A hedge fund is a professionally managed portfolio of investments that is typically open to a limited range of sophisticated investors. Because of this hedge funds are rather unregulated and not subject to numerous of regulations that apply to mutual funds. We can think of hedge funds as mutual funds for wealthy investors. They require very large amount for initial investment often $500,000 or $ 1million or more. Besides hedge funds require investors keep their money in the fund for at least one year. Hedge funds usually charge very high fees however, what lure investors is the possibility of very big returns. Standard fees for hedge include 2% management fee and up to 20% incentive fee which allows funds managers to keep 20% of all investment gains. In the theory hedge funds should have a positive return when the market is up, down or even sideways.
Hedge fund strategies
Hedge funds usually use advanced investment strategies to increase returns. While mutual funds are designed to have stable investment strategy in a given class, hedge funds are much more flexible. Manager of hedge funds have the ability to frequently change their investment strategies and types of assets that they trade. The most common strategies used by manager are:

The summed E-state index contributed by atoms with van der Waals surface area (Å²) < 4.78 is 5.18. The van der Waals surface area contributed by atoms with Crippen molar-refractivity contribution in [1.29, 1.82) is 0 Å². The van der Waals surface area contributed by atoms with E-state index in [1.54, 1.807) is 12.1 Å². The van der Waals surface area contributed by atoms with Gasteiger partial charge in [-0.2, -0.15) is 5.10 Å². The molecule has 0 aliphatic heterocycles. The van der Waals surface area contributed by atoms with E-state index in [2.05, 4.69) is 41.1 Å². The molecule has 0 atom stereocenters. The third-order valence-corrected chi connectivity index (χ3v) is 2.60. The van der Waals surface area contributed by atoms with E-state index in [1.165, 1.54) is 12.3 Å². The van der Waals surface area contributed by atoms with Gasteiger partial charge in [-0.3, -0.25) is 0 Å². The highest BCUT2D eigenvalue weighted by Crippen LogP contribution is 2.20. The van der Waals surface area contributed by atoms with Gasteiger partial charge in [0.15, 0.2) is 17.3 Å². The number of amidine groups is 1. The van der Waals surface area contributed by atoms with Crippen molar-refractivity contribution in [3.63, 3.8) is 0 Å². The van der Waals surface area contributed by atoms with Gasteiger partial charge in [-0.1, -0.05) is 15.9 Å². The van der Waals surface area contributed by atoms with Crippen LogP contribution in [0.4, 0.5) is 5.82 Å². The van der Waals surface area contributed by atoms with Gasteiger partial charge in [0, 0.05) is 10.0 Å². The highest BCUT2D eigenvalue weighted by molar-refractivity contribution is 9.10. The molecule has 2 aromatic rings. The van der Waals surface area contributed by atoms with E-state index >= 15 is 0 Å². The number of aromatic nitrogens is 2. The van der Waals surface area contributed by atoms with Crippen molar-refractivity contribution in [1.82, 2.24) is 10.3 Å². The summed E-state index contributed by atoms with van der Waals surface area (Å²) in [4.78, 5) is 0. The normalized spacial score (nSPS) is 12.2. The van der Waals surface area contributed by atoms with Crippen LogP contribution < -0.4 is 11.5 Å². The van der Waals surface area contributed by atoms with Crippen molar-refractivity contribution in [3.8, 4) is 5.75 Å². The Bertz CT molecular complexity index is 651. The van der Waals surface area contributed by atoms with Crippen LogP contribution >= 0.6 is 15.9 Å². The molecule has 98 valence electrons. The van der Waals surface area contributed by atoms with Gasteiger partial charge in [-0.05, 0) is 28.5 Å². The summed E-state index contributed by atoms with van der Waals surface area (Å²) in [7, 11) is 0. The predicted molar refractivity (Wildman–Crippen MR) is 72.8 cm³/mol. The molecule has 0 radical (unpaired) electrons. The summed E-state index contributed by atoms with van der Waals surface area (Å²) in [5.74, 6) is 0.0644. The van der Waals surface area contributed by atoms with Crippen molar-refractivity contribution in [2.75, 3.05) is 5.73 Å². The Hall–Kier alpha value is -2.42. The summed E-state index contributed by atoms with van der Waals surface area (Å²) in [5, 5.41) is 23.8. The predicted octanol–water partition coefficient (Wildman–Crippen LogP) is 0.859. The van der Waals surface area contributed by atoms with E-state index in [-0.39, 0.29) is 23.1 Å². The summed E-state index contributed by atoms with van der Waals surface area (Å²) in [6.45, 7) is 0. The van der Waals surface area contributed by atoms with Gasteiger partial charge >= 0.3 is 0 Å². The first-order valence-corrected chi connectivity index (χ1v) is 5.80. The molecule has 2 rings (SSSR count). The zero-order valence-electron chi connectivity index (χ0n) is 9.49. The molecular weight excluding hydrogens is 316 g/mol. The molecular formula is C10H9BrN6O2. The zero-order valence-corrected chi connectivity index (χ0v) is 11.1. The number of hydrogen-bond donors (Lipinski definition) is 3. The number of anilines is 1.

- Short selling - borrowing over-valued stock from the custodian or prime broker and selling on the market in hope that we will be able to purchase stock at lower price in the future and make a profit on the transaction.
- Leverage - borrowing money to increase effective size of a portfolio. This led to the increase of risk and profit potential.
- Arbitrage - taking advantages of different price in different markets.
|Hedge fund — recommended articles|
|Futures — Long Hedge — Options — Prop shop — Bonds in finance — Bunny Bond — Spot market — Blind Pool — Conservative investing|
- Brav, A., Jiang, W., Partnoy, F., & Thomas, R. (2008). Hedge fund activism, corporate governance, and firm performance. The Journal of Finance, 63(4), 1729-1775.
Author: Katarzyna Wierzbinska